Tile mate review: A key tracker for Android users to rival the Apple AirTag?

Years before Apple introduced us all to the AirTag – and Samsung did the same for its customers with the Galaxy smart tag – Tile showed the world how a Bluetooth antenna, a small speaker and a coin battery can be used to help find your lost keys.

Tile arrived in 2012 and has gradually expanded and upgraded its offering of possession trackers that attach to items like keys, bags and wallets, then help customers find them when they go missing.

The US firm now has a broad range of trackers, but the mate is closest to the original recipe.It is also the most affordable, coming in at £37.99 for a two pack (£37.99, Tile.com), or just for £14.99 via Amazon.

While Apple’s AirTag only works with iPhones and Samsung’s smart tag is exclusively for Galaxy users, Tile is very much the neutral Switzerland of possession trackers. Its products work with all smartphones, thanks to free apps for both iOS and Android.

As with its rivals, the Tile mate connects to your smartphone via Bluetooth, then can sound an alarm if misplaced nearby. It can also share its location with a fellow Tile user who passes by within Bluetooth range, and this location is then passed on, anonymously, to its owner.

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How we tested

We attached the Tile mate to our keys – replacing an AirTag, incidentally –  connected it to our iPhone and forgot about it. Because that’s the entire point of possession trackers like these; these are the very definition of a set-it-and-forget-it device, which quietly works in the background, before springing into life when you need it.

In our case, this meant simulating the loss of our keys by putting them in a different room and using the speaker to find them. We then “forgot” them in our car parked a few streets away, and left the Tile network to tell us their location. Here’s what we think of the brands cheapest gadget.

(Amazon)

Rating: 8/10

Price and availability

The Tile mate is available now. It is offered in black or white and carries a retail price of £14.99, or a slightly reduced rate of £37.99 for two. It is the cheapest device Tile sells, and at its regular price undercuts the Apple AirTag and Samsung Galaxy smart tag by £10.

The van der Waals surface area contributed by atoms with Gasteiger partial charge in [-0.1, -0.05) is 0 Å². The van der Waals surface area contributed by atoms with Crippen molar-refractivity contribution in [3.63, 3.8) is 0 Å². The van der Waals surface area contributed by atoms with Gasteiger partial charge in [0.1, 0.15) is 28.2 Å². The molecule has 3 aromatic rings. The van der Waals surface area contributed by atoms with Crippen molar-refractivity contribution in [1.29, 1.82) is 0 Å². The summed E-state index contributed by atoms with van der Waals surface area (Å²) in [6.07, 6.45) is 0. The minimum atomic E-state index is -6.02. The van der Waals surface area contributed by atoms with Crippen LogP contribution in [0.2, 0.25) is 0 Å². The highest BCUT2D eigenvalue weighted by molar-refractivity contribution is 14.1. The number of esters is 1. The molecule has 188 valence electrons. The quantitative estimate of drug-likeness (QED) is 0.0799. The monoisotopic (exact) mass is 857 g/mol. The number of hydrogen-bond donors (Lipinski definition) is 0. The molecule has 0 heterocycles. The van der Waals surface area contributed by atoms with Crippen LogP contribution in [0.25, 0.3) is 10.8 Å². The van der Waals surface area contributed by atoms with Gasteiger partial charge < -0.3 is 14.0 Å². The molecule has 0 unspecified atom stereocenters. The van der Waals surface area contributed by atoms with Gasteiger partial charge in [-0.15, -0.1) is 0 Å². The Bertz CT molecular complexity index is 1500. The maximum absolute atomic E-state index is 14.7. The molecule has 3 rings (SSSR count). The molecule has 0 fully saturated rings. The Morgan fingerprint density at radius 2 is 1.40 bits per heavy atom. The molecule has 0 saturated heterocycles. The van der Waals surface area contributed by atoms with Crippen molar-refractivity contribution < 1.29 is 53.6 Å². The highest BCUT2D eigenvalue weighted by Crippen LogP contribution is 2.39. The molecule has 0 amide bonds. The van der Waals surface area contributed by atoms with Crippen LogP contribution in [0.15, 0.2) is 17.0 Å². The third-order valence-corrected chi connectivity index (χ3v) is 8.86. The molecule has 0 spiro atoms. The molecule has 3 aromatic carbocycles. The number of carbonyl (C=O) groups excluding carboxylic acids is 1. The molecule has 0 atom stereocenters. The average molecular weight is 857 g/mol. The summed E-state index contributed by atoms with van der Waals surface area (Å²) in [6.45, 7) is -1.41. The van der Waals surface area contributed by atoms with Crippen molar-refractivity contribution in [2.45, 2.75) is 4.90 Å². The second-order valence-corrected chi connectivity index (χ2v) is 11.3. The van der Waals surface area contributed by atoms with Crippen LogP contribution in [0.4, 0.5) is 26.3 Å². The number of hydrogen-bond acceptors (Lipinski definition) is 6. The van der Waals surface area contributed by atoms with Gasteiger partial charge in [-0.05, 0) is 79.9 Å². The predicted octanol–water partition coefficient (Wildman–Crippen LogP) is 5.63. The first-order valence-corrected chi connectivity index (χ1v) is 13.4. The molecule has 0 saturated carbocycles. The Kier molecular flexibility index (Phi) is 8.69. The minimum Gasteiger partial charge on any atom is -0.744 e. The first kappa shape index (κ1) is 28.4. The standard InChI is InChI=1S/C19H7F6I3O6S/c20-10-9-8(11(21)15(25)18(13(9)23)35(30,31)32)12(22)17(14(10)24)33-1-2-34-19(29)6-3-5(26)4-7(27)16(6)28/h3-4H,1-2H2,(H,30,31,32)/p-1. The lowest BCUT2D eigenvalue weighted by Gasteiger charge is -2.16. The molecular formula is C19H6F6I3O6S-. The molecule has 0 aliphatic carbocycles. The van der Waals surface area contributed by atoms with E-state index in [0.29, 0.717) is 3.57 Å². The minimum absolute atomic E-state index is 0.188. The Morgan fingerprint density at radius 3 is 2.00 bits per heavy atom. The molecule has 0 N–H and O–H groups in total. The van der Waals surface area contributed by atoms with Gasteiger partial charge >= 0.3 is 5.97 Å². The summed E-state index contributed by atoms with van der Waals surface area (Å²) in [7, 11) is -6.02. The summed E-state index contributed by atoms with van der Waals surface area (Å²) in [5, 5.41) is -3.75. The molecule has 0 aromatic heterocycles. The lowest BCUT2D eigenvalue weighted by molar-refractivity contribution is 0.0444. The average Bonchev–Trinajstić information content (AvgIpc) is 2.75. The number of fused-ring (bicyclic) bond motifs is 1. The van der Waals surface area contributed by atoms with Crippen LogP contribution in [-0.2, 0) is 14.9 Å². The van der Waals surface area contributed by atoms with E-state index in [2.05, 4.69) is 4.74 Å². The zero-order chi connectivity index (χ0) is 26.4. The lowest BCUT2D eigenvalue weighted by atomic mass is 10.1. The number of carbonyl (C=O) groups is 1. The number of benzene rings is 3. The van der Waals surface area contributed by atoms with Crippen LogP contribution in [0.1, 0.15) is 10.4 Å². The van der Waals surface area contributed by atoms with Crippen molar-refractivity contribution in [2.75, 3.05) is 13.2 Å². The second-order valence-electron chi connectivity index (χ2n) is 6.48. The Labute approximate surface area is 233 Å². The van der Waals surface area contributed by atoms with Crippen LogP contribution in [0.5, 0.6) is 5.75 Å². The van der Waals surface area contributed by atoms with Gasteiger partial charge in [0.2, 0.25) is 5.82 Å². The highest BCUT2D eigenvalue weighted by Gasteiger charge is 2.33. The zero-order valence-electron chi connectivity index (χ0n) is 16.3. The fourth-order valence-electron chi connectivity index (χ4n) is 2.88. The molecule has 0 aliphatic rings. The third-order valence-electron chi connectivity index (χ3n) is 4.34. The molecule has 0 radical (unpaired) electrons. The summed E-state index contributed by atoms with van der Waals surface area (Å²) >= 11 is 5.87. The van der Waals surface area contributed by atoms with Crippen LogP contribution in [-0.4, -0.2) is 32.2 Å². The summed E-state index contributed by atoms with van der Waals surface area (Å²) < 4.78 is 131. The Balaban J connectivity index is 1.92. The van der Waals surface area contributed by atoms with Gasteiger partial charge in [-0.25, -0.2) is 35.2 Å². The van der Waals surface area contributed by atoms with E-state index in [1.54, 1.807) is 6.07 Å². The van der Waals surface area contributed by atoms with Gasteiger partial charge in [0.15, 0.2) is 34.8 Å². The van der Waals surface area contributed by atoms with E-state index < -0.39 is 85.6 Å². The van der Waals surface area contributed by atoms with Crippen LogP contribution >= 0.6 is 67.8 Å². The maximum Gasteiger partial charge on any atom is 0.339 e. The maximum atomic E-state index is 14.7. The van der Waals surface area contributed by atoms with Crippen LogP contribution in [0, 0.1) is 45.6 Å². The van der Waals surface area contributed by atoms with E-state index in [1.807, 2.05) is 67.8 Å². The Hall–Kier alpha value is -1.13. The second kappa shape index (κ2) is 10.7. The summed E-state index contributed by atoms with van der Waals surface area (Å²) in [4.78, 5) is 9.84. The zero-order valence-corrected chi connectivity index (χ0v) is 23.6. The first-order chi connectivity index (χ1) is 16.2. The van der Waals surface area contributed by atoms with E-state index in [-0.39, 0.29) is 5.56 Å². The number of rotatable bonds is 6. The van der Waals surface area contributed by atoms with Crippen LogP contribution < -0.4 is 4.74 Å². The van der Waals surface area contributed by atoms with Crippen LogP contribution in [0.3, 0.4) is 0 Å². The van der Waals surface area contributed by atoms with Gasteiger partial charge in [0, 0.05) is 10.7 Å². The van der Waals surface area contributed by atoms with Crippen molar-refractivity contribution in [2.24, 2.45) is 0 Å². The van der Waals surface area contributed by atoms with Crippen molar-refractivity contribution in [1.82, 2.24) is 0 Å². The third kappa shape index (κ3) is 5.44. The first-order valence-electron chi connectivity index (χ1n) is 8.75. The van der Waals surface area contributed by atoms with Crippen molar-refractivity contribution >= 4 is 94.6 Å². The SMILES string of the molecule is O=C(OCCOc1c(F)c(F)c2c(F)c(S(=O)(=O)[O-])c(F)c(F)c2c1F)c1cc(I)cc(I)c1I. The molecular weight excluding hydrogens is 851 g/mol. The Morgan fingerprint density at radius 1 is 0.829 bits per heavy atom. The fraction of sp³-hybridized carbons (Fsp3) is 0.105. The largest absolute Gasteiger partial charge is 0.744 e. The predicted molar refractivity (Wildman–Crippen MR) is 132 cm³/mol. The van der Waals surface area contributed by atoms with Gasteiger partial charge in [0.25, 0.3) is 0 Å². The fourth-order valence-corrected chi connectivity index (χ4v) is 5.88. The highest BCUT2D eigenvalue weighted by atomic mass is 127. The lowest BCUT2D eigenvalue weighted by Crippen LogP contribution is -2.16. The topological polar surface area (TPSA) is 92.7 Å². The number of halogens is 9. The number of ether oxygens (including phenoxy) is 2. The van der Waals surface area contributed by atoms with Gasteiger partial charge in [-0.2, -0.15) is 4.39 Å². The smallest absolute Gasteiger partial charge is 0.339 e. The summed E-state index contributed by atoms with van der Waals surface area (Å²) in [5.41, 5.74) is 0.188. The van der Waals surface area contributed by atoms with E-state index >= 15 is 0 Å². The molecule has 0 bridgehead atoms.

Design

The Tile mate stays true to the very first Tile, in that it is a small, square device with an integrated hole for attaching to your keys or bag, and there’s a button in the centre. Pressing this initiates the setup process, and once connected to your phone a double-press of the button causes your phone to ring, even when switched to silent, helping you locate it.

The rounded corners of the Tile mate give it a soft and friendly aesthetic, and while the plastic scratches easily this shouldn’t be a concern. This is a device destined to spend its entire life attached to your keys; it’s going to get scratched pretty quickly.

The integrated hole is a simple design trait, but one that elevates it above the Apple AirTag, as the Apple tracker lacks a hole, so requires a case to be attached to a keyring – which, of course, you have to buy as extra.

The integrated hole elevates it above the Apple AirTag

(Alistair Charlton)

Smaller than the more expensive Tile pro, the mate measures 37.8mm x 37.8mm x 7.1mm. But the mate also has an IP67 water resistance – the same as it’s pricier sibling – which means the mate can survive being submerged in a metre of clean water for 30 minutes.

However, unlike the Tile pro (as well as the AirPod and Galaxy smart tag), the Tile mate’s battery is not replaceable. This leaves a bitter taste in the mouth, as not only does that mean the £20 device is dead after its “up to three year” life, but also it has to be thrown away, whereas the Tile pro can have its coin-style battery replaced and live on.

How does it work?

The mate works just like every other Tile product. That means it connects to the Tile app (free for iOS and Android) via Bluetooth. When within Bluetooth range, the Tile mate’s speaker can be instructed to play an alarm to help you find it, either with a tap in the app or by asking Alexa or the Google Assistant to find it for you.